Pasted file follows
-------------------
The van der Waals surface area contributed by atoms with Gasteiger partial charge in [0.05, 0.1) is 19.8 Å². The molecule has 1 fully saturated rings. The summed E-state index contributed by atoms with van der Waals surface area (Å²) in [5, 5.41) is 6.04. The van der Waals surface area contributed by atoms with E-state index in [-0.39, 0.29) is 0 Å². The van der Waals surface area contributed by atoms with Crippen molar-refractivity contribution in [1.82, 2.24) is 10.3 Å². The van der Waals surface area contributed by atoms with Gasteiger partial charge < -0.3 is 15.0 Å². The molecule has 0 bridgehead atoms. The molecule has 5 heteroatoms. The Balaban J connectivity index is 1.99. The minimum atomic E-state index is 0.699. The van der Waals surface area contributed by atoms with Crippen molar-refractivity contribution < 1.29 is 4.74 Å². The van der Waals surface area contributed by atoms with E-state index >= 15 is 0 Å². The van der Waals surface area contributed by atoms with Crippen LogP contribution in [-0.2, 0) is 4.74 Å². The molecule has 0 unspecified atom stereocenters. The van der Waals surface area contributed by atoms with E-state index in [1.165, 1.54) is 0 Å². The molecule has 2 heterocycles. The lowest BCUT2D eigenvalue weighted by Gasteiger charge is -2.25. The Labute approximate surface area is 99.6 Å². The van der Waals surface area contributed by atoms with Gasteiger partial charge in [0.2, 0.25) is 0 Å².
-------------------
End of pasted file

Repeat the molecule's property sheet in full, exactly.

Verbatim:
The van der Waals surface area contributed by atoms with Gasteiger partial charge in [0.05, 0.1) is 19.8 Å². The molecule has 1 fully saturated rings. The summed E-state index contributed by atoms with van der Waals surface area (Å²) in [5, 5.41) is 6.04. The van der Waals surface area contributed by atoms with E-state index in [-0.39, 0.29) is 0 Å². The van der Waals surface area contributed by atoms with Crippen molar-refractivity contribution in [1.82, 2.24) is 10.3 Å². The van der Waals surface area contributed by atoms with Gasteiger partial charge < -0.3 is 15.0 Å². The molecule has 0 bridgehead atoms. The molecule has 5 heteroatoms. The Balaban J connectivity index is 1.99. The minimum atomic E-state index is 0.699. The van der Waals surface area contributed by atoms with Crippen molar-refractivity contribution < 1.29 is 4.74 Å². The van der Waals surface area contributed by atoms with E-state index >= 15 is 0 Å². The van der Waals surface area contributed by atoms with Crippen LogP contribution in [-0.2, 0) is 4.74 Å². The molecule has 0 unspecified atom stereocenters. The van der Waals surface area contributed by atoms with E-state index in [1.165, 1.54) is 0 Å². The molecule has 2 heterocycles. The lowest BCUT2D eigenvalue weighted by Gasteiger charge is -2.25. The Labute approximate surface area is 99.6 Å². The van der Waals surface area contributed by atoms with Gasteiger partial charge in [0.2, 0.25) is 0 Å².